How to Eat Fresh Food From Your Garden Year Round
Not much gardening is going on right now. Which is one of the reasons I love gardening so much. If I had to pull weeds and deal with bugs year round I would probably need therapy.
I love growing food. I love the process. I love my garden. But I am happy in winter when I don’t think about it…. much.
There are several ways to eat from a garden year round. The first is of course, canning. The second is freezing and drying (or dehydrating).
But, believe it or not, here in Kentucky I harvest several crops straight from the garden almost year round. The key is knowing your climate and planting hearty crops that can stand the cold.
Here’s what’s growing in my garden right now
Herbs are a must-have-growing as far as I’m concerned. There are so many vegetables and plants that can be a struggle to grow. Thankfully, there are crops that are simple and easy to grow like herbs. Herbs grow easily. Many of them are perennials (which means they come back year after year). They don’t typically have pests or diseases that bug them. And there are several that continue to grow and add flavor to your table in all seasons.
An herb garden can be an amazing addition to your homestead and your cooking. Right now I have thyme, chives, rosemary, cilantro, lemon thyme and oregano going strong in my herb garden. More on growing herbs here.
I’m not sure if I’m happy or miserable about all the root crops in my garden at this moment. It’s great because they are so incredibly healthy for me to eat and it is difficult to get farm-to-table crops this time of year.
The turnips on the other hand are a thorn in my flesh. They are providing me with lovely greens to marinade in bacon grease. How to grow turnips here. Southern turnip green recipe here (It’s part of the Members Section – to learn more go here).
Mmmm. Turnip greens.
The actual turnips ruin my day. I hate them, but end up eating them because I grew them and don’t like to waste home grown goods. I’m leaving the beets and turnips in the garden for the winter. They provide a perfect cover crop (they hold the soil in place, prevent weeds from growing and aerate the soil). Before it gets super frosty (January), I’m going to cover them with a foot of straw to preserve them. These root crops can be stored right in the garden where they grew- cool eh?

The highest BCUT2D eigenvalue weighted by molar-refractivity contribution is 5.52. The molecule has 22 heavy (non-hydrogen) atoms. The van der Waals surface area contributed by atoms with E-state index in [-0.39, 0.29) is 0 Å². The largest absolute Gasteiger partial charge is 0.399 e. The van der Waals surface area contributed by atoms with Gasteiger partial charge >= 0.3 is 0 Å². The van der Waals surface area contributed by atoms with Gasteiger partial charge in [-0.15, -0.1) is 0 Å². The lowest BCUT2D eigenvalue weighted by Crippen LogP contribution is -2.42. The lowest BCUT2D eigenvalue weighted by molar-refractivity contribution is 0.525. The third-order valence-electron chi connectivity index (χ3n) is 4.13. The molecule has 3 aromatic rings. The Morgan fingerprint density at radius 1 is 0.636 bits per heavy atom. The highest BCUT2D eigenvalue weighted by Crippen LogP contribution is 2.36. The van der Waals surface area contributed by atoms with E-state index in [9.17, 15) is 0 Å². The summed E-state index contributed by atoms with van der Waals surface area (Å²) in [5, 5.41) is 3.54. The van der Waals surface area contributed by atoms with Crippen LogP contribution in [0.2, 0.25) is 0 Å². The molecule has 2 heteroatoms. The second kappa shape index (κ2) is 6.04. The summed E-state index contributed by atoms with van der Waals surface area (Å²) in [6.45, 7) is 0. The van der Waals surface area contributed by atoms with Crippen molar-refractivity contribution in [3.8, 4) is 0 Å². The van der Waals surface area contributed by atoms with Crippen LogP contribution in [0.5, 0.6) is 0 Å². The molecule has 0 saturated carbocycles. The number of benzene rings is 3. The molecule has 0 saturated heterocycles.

Speaking of roots: We dug up all the potatoes last week. Digging up potatoes is always entertaining. You never know what you are going to find.
Another cover crop I am using this winter is kale.
I sprinkled some kale seeds all over this bed in September. You can see the tiny kale plants springing from the soil. These guys will provide a cover crop over winter and give me some fresh kale to eat in spring. The kale will survive as long as our temperatures don’t get close to zero. Kale is amazing. To learn more about growing kale go here.
I do have a nice amount of mature kale as well:
I am harvesting this and using it in all sorts of surprising ways.
- I took a spinach dip to a football party last weekend that was made with kale instead of spinach.
- I toss it with my favorite dressing (Premium Recipe – learn more here) instead of lettuce.
- I make crazy healthy kale-green-juice with my juicer.
The kale will not go to waste. It must be eaten.
#4: Other Fresh Foods
My Swiss chard is the size of a 4-wheeler and I am feeding it to unwilling children in weird ways.
I made creamed spinach last week with Swiss chard instead of spinach. I made a creamy Parmesan salad with Swiss chard instead of lettuce. I think it tastes like lettuce, but it packs more nutrition than most lettuce greens.
Speaking of greens, the collard greens are also happy it’s cold outside. Collard greens and Kale are the 2 best foods for preventing glaucoma. They both promote eye health and can live through some really cold temperatures. Perfect collard green recipe here (Premium Post- become a member here).
Last is the lettuce. I only have a few heads left of butter-crunch. There are some freezing temperatures heading this way so I’ll be eating up the lettuce in the next few days. How to grow lettuce here.
In other garden-y news, I finally ripped out all the dead tomato, pepper and eggplant plants last week.
Here’s the before and after:
The sun was going down when I took the second picture. All the tomato cages and stakes have been removed from the garden and stored until next summer. We removed all the plants, stems and debris. Getting all the remnants from old plants out of the garden will help the soil stay healthy. This will encourage healthy tomato plants next year.
I’m hoping for a good hard winter and some snow. Why snow is good for your garden here.
There is not much growing, but I am thankful for what I have right now. I know that even though the selection is limited, anything I can harvest and eat from my garden is packed with nutrition and so much healthier than anything I can buy at a store.